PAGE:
Still, he said faculty do seem to, on average, have a progressive bent.

“I’ve never been on a campus where it didn’t feel that way. There’s very little that’s spoken from a conservative point of view,” he said, though he noted that he believes students are not “unduly pressured toward a particular worldview” in classes.

It does seem like there are fewer conservative faculty than there were a decade ago, Fertig said.

“I’m not faulting it, but it just needs to be seen for what it is,” he said.

In teaching politics, Cawley said he makes a point to “teach political tolerance” and that “all sides are legitimate.

“That means I know the difference between a pulpit and a lectern,” he said. “But I also point out to students that I’m fully aware that there are other people on campus who don’t understand the difference between the pulpit and the lectern, and they do in fact use their classes to preach.”

Professors of different political persuasions can be equally guilty of that,” he said.

“I know there are some faculty who will probably not encourage conservative views, but we’ve got a whole lot of conservative faculty, and some of them would probably not encourage liberal views,” Cawley said.

Cawley believes conservative legislators’ request for political “balance” at UW to be impractical.

“I’m not exactly certain how you’d measure it. To what degree is somebody’s presentation left-oriented and how much of it is conservative?” he asked. “I do think there is a need for some kind of self-policing — for us faculty to talk among ourselves.”

Classroom rules

In Laegreid’s classes, she said, she works to remove the emotion from classroom discussions on controversial subjects.

“A lot of our students come here without having any of this experience in developing arguments. They get challenged by a professor or other students in the class. And they get offended,” she said. “Our job is not to convert students to our point of view. Our job is to say: ‘Okay, cite your sources. Provide your evidence.’”

Like Laegreid, Cawley said he has his own experience with students who bristle if the subject matter in his lectures aren’t “reinforcing their version of truth.

“Interestingly enough, the students that I have some trouble with almost always tend to be more to the left side of the political spectrum than the right side,” Cawley said.

While legislators have taken aim at academic programs, Fertig sees initiatives implemented by administrators as more partisan than faculty teachings.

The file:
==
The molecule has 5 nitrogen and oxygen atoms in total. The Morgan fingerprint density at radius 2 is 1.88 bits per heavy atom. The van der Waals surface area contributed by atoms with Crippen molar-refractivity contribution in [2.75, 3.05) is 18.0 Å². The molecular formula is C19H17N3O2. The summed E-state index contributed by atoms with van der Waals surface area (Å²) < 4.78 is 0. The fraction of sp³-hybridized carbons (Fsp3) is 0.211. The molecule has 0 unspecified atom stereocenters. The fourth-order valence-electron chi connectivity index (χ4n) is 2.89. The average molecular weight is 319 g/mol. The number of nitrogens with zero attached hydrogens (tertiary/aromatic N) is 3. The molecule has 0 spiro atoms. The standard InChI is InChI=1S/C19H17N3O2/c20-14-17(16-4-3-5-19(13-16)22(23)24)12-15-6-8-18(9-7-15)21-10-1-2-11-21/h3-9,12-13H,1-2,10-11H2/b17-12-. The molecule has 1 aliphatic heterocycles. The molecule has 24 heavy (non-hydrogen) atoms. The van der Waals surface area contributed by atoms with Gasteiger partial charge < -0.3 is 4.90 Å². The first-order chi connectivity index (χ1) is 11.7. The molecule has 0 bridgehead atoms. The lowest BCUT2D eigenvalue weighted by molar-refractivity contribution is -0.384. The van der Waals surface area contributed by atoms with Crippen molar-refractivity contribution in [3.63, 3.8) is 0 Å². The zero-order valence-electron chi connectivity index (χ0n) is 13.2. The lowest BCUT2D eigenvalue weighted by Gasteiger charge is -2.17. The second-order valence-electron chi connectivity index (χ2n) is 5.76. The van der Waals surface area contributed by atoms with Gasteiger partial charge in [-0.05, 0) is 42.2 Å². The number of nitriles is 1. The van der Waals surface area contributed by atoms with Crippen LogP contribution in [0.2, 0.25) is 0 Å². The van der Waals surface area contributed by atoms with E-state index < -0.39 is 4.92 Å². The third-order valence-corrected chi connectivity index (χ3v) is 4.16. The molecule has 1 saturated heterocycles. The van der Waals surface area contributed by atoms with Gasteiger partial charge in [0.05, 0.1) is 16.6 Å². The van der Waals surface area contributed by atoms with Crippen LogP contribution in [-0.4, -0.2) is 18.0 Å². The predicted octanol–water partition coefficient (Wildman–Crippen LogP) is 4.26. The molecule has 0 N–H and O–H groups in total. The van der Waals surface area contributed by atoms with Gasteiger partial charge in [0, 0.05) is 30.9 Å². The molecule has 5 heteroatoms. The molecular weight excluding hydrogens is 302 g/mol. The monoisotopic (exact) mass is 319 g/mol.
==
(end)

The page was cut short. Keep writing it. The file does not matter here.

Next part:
Rep. Cathy Connolly (D-Laramie) during the 2022 Legislative session. (Mike Vanata/WyoFile)

Both Connolly and Cawley said the descriptions of “liberal” and “conservative” are inappropriately applied to academic work.

“Everybody wants to move to the liberal-conservative continuum, which has a certain utility, but it masks a lot of what I’m going to argue real-world politics is about,” Cawley said.

Classifying theoretical frameworks used in the Gender and Women’s Studies program as liberal or conservative is “reductive,” Connolly said.

“What we do in our classes is so far more complicated than what we’re hearing from what I would say are very ill-informed legislators who, in fact, are putting their own kind of political views on what we do in Gender and Women’s Studies,” she said.

When it comes to hot-topic issues like abortion or the wage gap, Connolly said her students delve into the material with complexity and from multiple viewpoints.

For abortion, that would mean studying the many opinions written on the subject by the Supreme Court, including majority, concurring and dissenting ones.

For the wage gap, that means examining how the wage gap changes when different variables are taken into account, and then debating possible solutions — or even if solutions are needed.

Criminal Justice Professor Adrienne Freng, who chaired the Faculty Senate last year, wrote in an email that, as a social scientist, she follows the research, not any ideology.

“I think that it is unfortunate that when we pose the research that doesn’t correspond to certain people’s perspectives (which it often doesn’t in criminal justice), that we are labeled as suppressing worldviews (or opinions),” she wrote.

Sticking to the facts presented by research is “one of the roles of institutions of higher education,” she wrote.

“In fact, I hold it in high regard that often my students at the end of my classes don’t know whether I’m a Democrat or Republican (or something else),” she wrote.